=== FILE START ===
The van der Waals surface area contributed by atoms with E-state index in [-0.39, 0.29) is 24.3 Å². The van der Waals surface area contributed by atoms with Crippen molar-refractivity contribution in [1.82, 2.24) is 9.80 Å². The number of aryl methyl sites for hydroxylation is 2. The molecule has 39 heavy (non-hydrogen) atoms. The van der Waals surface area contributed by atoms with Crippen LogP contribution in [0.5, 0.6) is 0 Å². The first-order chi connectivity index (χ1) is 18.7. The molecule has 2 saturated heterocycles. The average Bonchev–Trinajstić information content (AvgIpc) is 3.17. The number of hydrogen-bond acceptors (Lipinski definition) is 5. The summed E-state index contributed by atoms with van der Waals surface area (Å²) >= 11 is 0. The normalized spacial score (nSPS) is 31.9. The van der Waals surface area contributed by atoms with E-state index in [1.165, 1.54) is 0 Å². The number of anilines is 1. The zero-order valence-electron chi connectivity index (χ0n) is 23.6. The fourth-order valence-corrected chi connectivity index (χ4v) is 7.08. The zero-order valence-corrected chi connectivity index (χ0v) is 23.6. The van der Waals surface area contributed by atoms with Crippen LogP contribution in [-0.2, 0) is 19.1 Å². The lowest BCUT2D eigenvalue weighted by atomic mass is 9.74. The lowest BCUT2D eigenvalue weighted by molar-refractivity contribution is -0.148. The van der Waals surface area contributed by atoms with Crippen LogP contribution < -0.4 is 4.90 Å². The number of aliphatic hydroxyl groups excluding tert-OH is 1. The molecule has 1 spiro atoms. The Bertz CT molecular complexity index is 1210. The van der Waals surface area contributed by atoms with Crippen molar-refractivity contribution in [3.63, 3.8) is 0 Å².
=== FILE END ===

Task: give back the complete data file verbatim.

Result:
The van der Waals surface area contributed by atoms with E-state index in [-0.39, 0.29) is 24.3 Å². The van der Waals surface area contributed by atoms with Crippen molar-refractivity contribution in [1.82, 2.24) is 9.80 Å². The number of aryl methyl sites for hydroxylation is 2. The molecule has 39 heavy (non-hydrogen) atoms. The van der Waals surface area contributed by atoms with Crippen LogP contribution in [0.5, 0.6) is 0 Å². The first-order chi connectivity index (χ1) is 18.7. The molecule has 2 saturated heterocycles. The average Bonchev–Trinajstić information content (AvgIpc) is 3.17. The number of hydrogen-bond acceptors (Lipinski definition) is 5. The summed E-state index contributed by atoms with van der Waals surface area (Å²) >= 11 is 0. The normalized spacial score (nSPS) is 31.9. The van der Waals surface area contributed by atoms with E-state index in [1.165, 1.54) is 0 Å². The number of anilines is 1. The zero-order valence-electron chi connectivity index (χ0n) is 23.6. The fourth-order valence-corrected chi connectivity index (χ4v) is 7.08. The zero-order valence-corrected chi connectivity index (χ0v) is 23.6. The van der Waals surface area contributed by atoms with Crippen LogP contribution in [-0.2, 0) is 19.1 Å². The lowest BCUT2D eigenvalue weighted by atomic mass is 9.74. The lowest BCUT2D eigenvalue weighted by molar-refractivity contribution is -0.148. The van der Waals surface area contributed by atoms with Crippen LogP contribution < -0.4 is 4.90 Å². The number of aliphatic hydroxyl groups excluding tert-OH is 1. The molecule has 1 spiro atoms. The Bertz CT molecular complexity index is 1210. The van der Waals surface area contributed by atoms with Crippen molar-refractivity contribution in [3.63, 3.8) is 0 Å².